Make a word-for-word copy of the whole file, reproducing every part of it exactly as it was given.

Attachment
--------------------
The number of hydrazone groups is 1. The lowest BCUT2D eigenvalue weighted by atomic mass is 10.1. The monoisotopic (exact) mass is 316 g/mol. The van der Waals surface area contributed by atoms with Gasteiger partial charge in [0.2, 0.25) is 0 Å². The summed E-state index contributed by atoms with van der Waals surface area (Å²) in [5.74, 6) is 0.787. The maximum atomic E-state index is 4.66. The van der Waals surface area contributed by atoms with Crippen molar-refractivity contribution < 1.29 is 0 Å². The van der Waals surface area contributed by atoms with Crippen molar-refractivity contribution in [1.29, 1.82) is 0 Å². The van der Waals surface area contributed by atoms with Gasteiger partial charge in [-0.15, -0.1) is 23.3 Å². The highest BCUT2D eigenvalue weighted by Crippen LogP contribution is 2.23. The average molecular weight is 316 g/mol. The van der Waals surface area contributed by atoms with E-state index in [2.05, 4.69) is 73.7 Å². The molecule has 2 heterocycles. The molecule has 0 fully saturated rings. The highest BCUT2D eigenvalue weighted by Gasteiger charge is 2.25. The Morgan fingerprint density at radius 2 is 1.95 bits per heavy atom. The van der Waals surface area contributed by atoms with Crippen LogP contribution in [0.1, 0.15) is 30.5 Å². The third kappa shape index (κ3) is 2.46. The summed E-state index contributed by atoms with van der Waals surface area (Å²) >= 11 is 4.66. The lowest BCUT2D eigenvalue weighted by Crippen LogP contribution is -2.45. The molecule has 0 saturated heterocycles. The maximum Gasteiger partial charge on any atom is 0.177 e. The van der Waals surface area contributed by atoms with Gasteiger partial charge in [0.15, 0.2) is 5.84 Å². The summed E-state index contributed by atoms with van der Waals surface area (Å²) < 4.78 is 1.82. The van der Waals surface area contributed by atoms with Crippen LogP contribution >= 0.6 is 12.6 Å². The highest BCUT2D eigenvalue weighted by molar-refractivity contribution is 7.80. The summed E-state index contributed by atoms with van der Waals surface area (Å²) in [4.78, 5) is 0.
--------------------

The number of hydrazone groups is 1. The lowest BCUT2D eigenvalue weighted by atomic mass is 10.1. The monoisotopic (exact) mass is 316 g/mol. The van der Waals surface area contributed by atoms with Gasteiger partial charge in [0.2, 0.25) is 0 Å². The summed E-state index contributed by atoms with van der Waals surface area (Å²) in [5.74, 6) is 0.787. The maximum atomic E-state index is 4.66. The van der Waals surface area contributed by atoms with Crippen molar-refractivity contribution < 1.29 is 0 Å². The van der Waals surface area contributed by atoms with Crippen molar-refractivity contribution in [1.29, 1.82) is 0 Å². The van der Waals surface area contributed by atoms with Gasteiger partial charge in [-0.15, -0.1) is 23.3 Å². The highest BCUT2D eigenvalue weighted by Crippen LogP contribution is 2.23. The average molecular weight is 316 g/mol. The van der Waals surface area contributed by atoms with E-state index in [2.05, 4.69) is 73.7 Å². The molecule has 2 heterocycles. The molecule has 0 fully saturated rings. The highest BCUT2D eigenvalue weighted by Gasteiger charge is 2.25. The Morgan fingerprint density at radius 2 is 1.95 bits per heavy atom. The van der Waals surface area contributed by atoms with Crippen LogP contribution in [0.1, 0.15) is 30.5 Å². The third kappa shape index (κ3) is 2.46. The summed E-state index contributed by atoms with van der Waals surface area (Å²) >= 11 is 4.66. The lowest BCUT2D eigenvalue weighted by Crippen LogP contribution is -2.45. The molecule has 0 saturated heterocycles. The maximum Gasteiger partial charge on any atom is 0.177 e. The van der Waals surface area contributed by atoms with Gasteiger partial charge in [0.15, 0.2) is 5.84 Å². The summed E-state index contributed by atoms with van der Waals surface area (Å²) < 4.78 is 1.82. The van der Waals surface area contributed by atoms with Crippen LogP contribution >= 0.6 is 12.6 Å². The highest BCUT2D eigenvalue weighted by molar-refractivity contribution is 7.80. The summed E-state index contributed by atoms with van der Waals surface area (Å²) in [4.78, 5) is 0.